Theme Of Free Will In Antigone

Superior Essays
“How does the conflict between individual free will and the state comment on the historical and social context of Antigone?”

The Greek tragedy of Antigone was written in 441B.C and encompasses important themes that were relevant to that time, such as the patriarchal setting of the society, the role of women and the conflict between individual free will and the state. Antigone follows the traditional form of a tragedy and it focuses on the protagonist with a fatal flaw that eventually leads to their downfall. Sophacles uses the play to comment on social and political issues of the time and set it 800 years before his birth as to avoid offending those in power.
Sophacles introduces the major conflict of the play between Creon and Antigone.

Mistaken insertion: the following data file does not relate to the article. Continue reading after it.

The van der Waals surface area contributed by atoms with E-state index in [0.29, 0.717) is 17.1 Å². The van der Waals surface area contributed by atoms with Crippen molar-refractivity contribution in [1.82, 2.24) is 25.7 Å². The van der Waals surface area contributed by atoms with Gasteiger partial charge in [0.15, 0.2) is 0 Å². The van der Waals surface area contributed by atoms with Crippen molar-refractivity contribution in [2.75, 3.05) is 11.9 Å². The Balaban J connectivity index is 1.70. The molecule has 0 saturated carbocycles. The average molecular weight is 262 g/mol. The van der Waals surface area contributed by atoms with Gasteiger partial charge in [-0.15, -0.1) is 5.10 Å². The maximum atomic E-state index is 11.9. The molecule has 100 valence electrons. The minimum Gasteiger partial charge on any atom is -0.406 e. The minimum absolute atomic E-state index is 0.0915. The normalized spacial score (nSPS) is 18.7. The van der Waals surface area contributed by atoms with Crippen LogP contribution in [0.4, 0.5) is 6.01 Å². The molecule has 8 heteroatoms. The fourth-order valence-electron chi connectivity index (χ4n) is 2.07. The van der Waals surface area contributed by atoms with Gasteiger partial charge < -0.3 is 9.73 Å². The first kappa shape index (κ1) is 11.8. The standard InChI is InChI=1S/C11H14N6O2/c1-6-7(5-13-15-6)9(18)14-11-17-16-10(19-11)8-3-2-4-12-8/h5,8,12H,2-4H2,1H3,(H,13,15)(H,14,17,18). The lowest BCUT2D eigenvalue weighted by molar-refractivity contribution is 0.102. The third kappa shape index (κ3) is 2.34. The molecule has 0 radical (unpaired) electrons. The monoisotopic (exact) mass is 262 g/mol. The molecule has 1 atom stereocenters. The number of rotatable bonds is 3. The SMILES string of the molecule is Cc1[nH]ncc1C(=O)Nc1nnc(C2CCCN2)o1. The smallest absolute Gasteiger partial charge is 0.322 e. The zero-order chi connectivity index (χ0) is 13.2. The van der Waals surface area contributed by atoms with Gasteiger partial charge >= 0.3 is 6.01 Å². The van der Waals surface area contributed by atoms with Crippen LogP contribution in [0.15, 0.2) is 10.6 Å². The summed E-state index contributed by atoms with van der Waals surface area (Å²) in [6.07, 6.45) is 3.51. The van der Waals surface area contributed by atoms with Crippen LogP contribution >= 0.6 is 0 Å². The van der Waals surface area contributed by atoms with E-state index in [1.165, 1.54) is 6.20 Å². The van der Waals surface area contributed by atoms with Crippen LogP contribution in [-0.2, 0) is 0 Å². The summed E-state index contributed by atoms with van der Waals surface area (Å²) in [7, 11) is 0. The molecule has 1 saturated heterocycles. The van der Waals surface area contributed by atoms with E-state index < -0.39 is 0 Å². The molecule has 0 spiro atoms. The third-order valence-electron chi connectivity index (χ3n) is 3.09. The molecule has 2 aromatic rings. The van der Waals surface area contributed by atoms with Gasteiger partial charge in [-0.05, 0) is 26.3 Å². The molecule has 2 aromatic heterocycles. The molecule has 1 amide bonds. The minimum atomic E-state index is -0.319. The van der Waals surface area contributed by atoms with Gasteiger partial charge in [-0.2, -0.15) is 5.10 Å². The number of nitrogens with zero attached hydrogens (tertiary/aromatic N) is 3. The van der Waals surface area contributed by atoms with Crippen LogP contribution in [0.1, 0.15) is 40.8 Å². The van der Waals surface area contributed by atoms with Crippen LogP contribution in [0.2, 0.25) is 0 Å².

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Creon’s deep misogynist views are apparent through his debate with Antigone “But a women will never rule me while I’m alive” (p41). The outright act of disobedience that Antigone commits against Creon is humiliating to the king and causes him to question his masculinity. Creon feels demeaned as a man because he was so publically shamed by a women, the inferior. This reiterates the lesser placing of women in the society of the time. Haemon, Creon’s son is introduced as an opposition to Creon as he tries urgently to convince his father of a different solution. The discussion begins with Haemon trying to appease to his father “Father, I am yours” (p47) but then leads to a heated debate when Creon refuses to listen. This debate is used to further illustrate Creon’s intolerant nature, blasphemy and complete disregard of others. Haemon is disregarded by his father as Creon assumes that his views are being tainted by his love for Antigone and is completely unable to believe that he is in the wrong. Sophacles uses this conflict to guide the audience in realising Creon’s complete tyrannical nature and misogyny. The audience are lead to despise Haemon and feel saddened by Antigone, the heroine’s fate. Creon’s fear of disobedience in his family leads him to completely reject Haemon as his son and cast him out; this act further signs Creon’s downfall in the context of the genre. Sophacles begins to foreshadow future events to reveal the consequences of Creon not listening to rational advice which is an element of tragedy that links the characters destiny with their

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